Overtrained !!!

OVERTRAINED!!   Last week, I was diagnosed by my sports doc as having Overtraining Syndrome or OTS.  OTS is caused by an imbalance between stress (from all sources) and recovery over a period of time.  So, too much stress or too little recovery or both.  As a result, your endocrine system goes a little haywire and fatigue becomes chronic, no matter how much rest you get.  Other symptoms include performance decreases, quick to fatigue in training, irregularities in sleep, and mood swings for no apparent reason.  I have ALL the symptoms.  There’s no biomarker for OTS, so the diagnosis is made by ruling out all other causes for the symptoms.  

To be clear, we’re not talking about acute training fatigue or overreaching.  Both of those situations are healthy and productive.  The body is taxed and then, with rest, comes back stronger.  Throughout my triathlon career, my coaches have aimed for overreaching.  I’d train hard for three weeks, become exhausted, and then spend a few days resting.  During those rest days, my body recovered, and I’d come back stronger and ready for the next block.  But in November through February this year, my stress and recovery were not balanced – and bingo, I entered the world of OTS.

A lot has been written in the popular sports media about causes and warning signs of OTS, but virtually no one has written about how they came to be overtrained, how they progressed through the process of healing from OTS, or what markers they used to determine if they were coming back from OTS and should add more time or intensity to their training.  I did find a Daily Stoic podcast featuring Bob Bowman, where Bowman talked about how he had overtrained Michael Phelps and gave a lot of insight into overtraining from a coach’s perspective.  But other than that, I found nothing about the journey of healing from OTS.

And so, I decided to write about my OTS journey in this blog.  I hope my words may help all athletes and coaches become better acquainted with OTS, the importance of recovery, and how it’s so easy to enter into an OTS vortex.  I also hope my writing might help those with OTS maybe take comfort in knowing that they aren’t alone.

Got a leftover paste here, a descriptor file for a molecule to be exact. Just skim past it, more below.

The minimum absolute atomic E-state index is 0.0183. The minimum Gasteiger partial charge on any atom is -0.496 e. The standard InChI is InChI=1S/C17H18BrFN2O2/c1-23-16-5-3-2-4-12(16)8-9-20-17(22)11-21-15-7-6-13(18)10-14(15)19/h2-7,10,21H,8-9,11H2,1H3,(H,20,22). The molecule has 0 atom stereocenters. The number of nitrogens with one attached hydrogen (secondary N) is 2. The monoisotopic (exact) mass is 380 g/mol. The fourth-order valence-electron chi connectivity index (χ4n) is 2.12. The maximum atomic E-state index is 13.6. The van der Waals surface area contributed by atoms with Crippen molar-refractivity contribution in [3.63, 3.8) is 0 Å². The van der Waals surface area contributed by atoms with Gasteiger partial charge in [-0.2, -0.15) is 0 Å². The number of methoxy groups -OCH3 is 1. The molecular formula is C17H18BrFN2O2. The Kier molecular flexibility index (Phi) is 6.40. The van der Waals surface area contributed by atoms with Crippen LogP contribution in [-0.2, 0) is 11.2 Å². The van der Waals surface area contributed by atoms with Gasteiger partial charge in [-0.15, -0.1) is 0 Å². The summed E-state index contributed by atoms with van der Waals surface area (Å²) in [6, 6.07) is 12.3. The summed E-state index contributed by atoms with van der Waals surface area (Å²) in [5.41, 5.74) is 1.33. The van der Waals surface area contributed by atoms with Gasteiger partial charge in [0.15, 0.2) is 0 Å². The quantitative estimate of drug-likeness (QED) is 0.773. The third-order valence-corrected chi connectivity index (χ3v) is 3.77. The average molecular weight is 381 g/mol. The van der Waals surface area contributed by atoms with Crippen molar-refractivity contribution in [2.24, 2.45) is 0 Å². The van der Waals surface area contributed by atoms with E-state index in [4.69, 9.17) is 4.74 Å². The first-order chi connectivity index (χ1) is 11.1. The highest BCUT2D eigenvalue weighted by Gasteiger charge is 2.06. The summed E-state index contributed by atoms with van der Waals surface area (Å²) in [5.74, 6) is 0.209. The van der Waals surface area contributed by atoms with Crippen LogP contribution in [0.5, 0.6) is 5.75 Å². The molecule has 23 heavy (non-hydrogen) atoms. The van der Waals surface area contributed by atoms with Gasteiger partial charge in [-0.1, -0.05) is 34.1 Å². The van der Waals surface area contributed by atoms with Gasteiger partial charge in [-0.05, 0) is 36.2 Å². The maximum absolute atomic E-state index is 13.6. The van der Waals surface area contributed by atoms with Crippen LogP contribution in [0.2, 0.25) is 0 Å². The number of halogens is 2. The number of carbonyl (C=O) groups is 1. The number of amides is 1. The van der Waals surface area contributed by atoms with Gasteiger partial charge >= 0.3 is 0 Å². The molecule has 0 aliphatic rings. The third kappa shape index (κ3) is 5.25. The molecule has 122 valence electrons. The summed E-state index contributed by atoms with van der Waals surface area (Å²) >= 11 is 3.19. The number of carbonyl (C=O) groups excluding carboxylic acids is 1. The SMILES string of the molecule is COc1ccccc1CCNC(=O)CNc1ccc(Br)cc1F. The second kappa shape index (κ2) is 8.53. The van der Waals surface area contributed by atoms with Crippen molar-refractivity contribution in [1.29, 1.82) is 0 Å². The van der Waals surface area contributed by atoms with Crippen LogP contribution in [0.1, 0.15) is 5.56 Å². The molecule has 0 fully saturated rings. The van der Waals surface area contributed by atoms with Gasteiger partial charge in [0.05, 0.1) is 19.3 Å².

To start, I’ll talk about 1) how my doctor – who is wonderful – diagnosed my OTS and share his advice, 2) how I became overtrained which is incredibly complicated and confusing, and 3) my symptoms and how I managed them – physically and mentally, and how I knew when to add volume and intensity back into my training.

And of course, a disclaimer:  OTS is a medical condition involving the endocrine system.  I am not a doctor or a researcher.  I am simply sharing my story as an athlete.  If you think you have or are approaching OTS, please talk to your coach and doctor.

Stay tuned . . .


Road to Worlds 2024 (Torremolinos, Spain) . . .

Training Update:  Still in overtraining mode:  40-60 minutes of mega-easy bike, swim, or walk in the morning to keep the blood flowing and spirits up, then a nap and lunch, followed by 20 minutes of stretching in the afternoon.  Did my walk last Saturday on the Indy 500 5K course with 3,500 others who were out running and walking in the event.

Writing Update:   I’ve restarted my blog!! Yay!   Been playing with book #2 for quite some time.  Keep changing directions.  The current working title is Strong Enough.  It’s a book about my quest over the past four years to discover if a level of mental strength existed that was so far above me, I didn’t even know it existed. 

Speaking Update:    I was honored to present the Opening Keynote this spring at a conference hosted by the Seminole Public Schools in Sanford, Florida.  Had a great time talking about the process of improvement with a group of energized educators!  Instead of accepting the speakers fee, I donated it to the school district.  They used it to send eight educators to a leadership conference.  Yay!  Love learning.  Love helping others learn.

CHASING DREAMS features blogs about lessons I’ve learned about high performance and the process of improvement from my first career with the American Student Achievement Institute, a non-profit organization that I founded and directed for 20 years prior to my early retirement, and my second “career” as a serious age-group triathlete, transitioning from dead last at local 5K events (while weighing 335 pounds) to standing on the top podium at the Triathlon Age Group World Championship as a two-time world champion.    NEWSLETTER SIGN-UP:  Click here to be notified about future blogs.


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